Farne Islands – August 2013

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Click on image to view the photo gallery

The last time I dived the Farne Islands must have been about 7 or 8 years ago, probably the year that I started diving. The islands make frequent appearances on television programs due to their bird colonies and also due to the seal population. It is the opportunity to dive with the seals that is the draw for divers visiting the Farnes and I didn’t have to think twice when an invitation to do so came from a friend.
It was an overcast day when we arrived at Seahouses to meet up with the others and board one of Billy Shiel’s boats the Glad Tidings VII.

Seahouses Harbour with the Farnes visible in the distance.
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Although there had been an extended period of calm weather there was a bit of a swell as we headed out to the first of our two dive sites which was the ‘Blue Caps’. Whilst waiting for the boat we had listened to stories of ‘the best viz. ever seen at the Farnes’ from someone who had dived there the previous weekend. Safe to say, that wasn’t still the case! It was by no means the worst I have dived in and it was a return to normality for my first dive since returning from Indonesia. There were a huge number of Lobsters on the dive mostly hiding away between the boulders but one of them was out roaming about in the open so I took the opportunity to get a snap of it. I also came across a Scorpion Fish with the leg of what looked to be a Squat Lobster hanging out of its mouth. There were quite a few Blue Jellyfish drifting about with little fish hitching a ride. Seals made a brief appearance with one swimming past to check us out as we carried out our safety stop but by and large they kept their distance on this dive.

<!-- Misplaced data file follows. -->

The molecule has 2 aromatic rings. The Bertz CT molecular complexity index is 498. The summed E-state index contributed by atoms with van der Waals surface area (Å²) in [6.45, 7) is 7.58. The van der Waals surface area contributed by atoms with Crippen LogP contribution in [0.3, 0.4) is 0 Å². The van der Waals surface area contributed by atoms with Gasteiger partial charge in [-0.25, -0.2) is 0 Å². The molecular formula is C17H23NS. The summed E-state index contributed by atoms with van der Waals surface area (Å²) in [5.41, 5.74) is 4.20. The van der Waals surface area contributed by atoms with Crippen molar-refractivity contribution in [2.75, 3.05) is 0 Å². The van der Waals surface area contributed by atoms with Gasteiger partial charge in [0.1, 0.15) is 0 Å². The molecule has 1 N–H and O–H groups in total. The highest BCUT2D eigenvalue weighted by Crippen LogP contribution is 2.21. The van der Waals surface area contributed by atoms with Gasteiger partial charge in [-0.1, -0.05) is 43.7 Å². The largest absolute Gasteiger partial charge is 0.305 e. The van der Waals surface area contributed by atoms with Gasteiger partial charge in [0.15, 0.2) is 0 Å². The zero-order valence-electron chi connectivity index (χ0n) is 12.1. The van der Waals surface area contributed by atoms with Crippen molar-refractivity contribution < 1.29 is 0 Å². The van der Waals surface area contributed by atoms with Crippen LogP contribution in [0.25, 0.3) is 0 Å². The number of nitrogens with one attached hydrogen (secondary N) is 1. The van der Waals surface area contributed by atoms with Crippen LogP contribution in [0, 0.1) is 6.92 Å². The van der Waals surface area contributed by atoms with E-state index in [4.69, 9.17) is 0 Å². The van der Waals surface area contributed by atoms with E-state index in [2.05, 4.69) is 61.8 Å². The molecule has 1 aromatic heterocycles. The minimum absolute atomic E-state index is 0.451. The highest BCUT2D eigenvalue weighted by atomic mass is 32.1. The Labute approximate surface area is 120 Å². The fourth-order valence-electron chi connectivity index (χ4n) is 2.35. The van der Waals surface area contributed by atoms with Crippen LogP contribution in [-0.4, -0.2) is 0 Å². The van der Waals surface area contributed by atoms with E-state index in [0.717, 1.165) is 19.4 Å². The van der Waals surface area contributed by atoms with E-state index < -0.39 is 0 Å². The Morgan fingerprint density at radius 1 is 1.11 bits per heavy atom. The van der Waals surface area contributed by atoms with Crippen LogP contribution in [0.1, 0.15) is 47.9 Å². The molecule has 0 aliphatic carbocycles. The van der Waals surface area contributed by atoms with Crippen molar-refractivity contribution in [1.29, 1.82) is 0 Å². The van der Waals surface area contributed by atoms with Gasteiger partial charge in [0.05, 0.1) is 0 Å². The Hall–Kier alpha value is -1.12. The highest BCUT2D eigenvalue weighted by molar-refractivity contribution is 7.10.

For our second dive we headed to a site known as The Hopper. The visibility was greatly improved here and as we headed in and out of the various gullies the seals were buzzing past checking us out. Towards the end of our hour long dive we had around ten minutes where they were coming right up to us and at one point I was face up with one either side of me, their heads across my shins. I made a very poor job of grabbing some photos of them as they didn’t hang about in one place for too long! Another came over to check out a third diver who had joined us for our safety stop and came face to face with him allowing him to stroke it under the chin, which it seemed to really enjoy! It is fascinating to get so close to these naturally inquisitive wild animals and for them to decided to come up and interact with us. I will be making sure it isn’t another 7 or 8 years until I get the opportunity to do so again and the next time I will be a lot quicker with the camera!

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